Industrial workers are aware of the risks posed to them on a day-to-day basis and by law they are required to wear protective clothing that is compliant with health and safety regulations. In the service industry, however, this is not the case; fashion or athletic footwear that is not slip resistant is commonplace. In an environment where wet and greasy floors are unavoidable, it is inevitable that 29% of all work related injuries are through slips, trips and falls. This remains the single most common cause of major injury in the UK1. In fact, slips, trips and falls are the highest cause of injury in the service industry. Considering each year workplace injuries are said to cost the UK economy around £5.3 billion,2 the need for service industry workers to wear footwear tailored towards safety should be imperative.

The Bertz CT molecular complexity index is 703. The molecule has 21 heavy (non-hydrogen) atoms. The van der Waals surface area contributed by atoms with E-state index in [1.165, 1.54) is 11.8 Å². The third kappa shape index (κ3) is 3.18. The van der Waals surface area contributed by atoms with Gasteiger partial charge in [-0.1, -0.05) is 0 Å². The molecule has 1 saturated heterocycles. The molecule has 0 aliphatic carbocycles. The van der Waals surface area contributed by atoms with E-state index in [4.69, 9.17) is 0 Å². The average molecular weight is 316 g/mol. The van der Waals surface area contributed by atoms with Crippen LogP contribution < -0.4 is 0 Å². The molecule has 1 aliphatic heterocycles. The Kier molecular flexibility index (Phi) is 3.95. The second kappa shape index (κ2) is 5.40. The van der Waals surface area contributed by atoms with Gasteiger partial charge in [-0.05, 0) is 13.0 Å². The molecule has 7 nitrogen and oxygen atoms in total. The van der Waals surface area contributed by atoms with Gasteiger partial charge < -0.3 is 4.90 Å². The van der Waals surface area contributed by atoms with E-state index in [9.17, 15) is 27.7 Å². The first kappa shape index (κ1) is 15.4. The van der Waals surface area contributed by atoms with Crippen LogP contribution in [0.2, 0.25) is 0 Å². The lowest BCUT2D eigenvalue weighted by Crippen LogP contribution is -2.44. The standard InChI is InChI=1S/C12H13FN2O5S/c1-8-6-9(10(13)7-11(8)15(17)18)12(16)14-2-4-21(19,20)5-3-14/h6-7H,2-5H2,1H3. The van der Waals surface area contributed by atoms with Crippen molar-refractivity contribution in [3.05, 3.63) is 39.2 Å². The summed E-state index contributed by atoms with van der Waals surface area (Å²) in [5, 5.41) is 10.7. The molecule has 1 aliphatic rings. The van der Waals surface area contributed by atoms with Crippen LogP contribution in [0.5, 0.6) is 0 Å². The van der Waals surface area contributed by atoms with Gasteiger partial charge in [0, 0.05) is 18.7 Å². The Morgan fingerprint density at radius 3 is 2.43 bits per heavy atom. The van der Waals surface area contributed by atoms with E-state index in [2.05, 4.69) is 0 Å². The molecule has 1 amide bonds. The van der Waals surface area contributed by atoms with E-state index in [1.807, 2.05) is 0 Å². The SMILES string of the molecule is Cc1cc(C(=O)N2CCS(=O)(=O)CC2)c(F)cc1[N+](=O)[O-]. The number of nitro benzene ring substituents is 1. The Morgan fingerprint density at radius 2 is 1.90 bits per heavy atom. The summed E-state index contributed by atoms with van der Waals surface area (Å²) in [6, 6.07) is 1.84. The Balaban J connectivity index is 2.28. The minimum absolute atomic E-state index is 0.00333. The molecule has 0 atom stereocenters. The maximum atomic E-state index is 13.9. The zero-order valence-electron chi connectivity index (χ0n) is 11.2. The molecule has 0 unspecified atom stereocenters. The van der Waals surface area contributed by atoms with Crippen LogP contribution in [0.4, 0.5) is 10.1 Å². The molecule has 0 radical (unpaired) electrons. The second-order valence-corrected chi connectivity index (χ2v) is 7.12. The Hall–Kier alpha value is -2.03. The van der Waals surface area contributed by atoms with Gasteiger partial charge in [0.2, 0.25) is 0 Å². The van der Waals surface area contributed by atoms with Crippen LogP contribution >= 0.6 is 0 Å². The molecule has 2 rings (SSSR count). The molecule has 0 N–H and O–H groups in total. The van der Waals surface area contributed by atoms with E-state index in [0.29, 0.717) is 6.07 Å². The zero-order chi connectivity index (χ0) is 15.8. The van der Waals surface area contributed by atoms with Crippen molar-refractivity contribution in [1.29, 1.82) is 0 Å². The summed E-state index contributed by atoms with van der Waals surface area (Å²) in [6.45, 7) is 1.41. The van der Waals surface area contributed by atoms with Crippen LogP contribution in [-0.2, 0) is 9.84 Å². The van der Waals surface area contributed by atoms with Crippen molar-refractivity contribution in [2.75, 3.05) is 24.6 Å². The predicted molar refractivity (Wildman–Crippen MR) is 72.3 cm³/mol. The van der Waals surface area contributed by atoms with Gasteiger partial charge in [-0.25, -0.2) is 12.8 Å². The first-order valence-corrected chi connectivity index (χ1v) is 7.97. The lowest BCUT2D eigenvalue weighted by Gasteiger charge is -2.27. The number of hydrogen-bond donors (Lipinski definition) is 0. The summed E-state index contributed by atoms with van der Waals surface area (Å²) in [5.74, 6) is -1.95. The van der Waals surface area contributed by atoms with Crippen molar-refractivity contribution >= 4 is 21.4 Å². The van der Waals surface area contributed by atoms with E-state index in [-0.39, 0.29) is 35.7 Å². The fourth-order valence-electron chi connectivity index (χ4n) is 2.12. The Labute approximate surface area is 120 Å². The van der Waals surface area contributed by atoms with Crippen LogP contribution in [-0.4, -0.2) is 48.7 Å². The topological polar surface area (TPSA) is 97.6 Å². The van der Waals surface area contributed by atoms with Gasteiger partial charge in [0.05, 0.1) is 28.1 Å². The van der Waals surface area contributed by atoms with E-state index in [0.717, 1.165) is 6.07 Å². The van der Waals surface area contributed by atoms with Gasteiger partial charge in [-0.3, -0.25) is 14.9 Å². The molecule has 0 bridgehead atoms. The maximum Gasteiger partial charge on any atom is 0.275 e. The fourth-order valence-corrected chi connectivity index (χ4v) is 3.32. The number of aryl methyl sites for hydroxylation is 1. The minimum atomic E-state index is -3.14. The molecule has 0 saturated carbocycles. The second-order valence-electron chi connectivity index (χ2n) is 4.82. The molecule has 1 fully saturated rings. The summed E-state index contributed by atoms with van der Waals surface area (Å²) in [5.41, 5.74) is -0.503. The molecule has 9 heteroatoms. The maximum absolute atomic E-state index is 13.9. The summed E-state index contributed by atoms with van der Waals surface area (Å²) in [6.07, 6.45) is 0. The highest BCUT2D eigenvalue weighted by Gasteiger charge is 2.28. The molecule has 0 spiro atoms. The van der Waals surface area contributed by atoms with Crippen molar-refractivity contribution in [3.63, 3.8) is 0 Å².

Iconic footwear brand Dr. Martens is bridging the gap for safety work boots with the launch of its Original Slip-Resistant range. The products are designed around providing the hospitality sector with footwear that epitomises Dr. Martens iconic styling and values, with a focus on performance and everyday comfort.
With a PVC hybrid outsole built to industrial grade, this new collection will limit the risk of injury within the service industry, without the need to compromise on style. Fusing together practicality with Dr. Martens attitude, this new line consists of three styles:
The 1461 SR, a classic 3-tie shoe, 1460 SR an 8-tie boot, and the 2976 SR a traditional Chelsea boot design. These shoes are available in Cherry Red and Black colours.
All of these products offer the slip resistant PVC hybrid outsole and grip-trax technology to help prevent slips on various surfaces. They also features the Dr. Martens SoftWair™ sock liner that delivers extra cushioning across the foot and helps to keep feet dry with its raised grid pattern.
This new collection is a much–needed step forward for health and safety in the hospitality industry. Available in sizes 3-12, those interested in learning more about this collection can visit:
1 (2017) ‘Health and Safety at Work, Summary Statistics for Great Britain’, p.7. Available at: http://www.hse.gov.uk/sTATIstics/overall/hssh1617.pdf
(Accessed 6th August 2018).
2 Ibid. p. 8.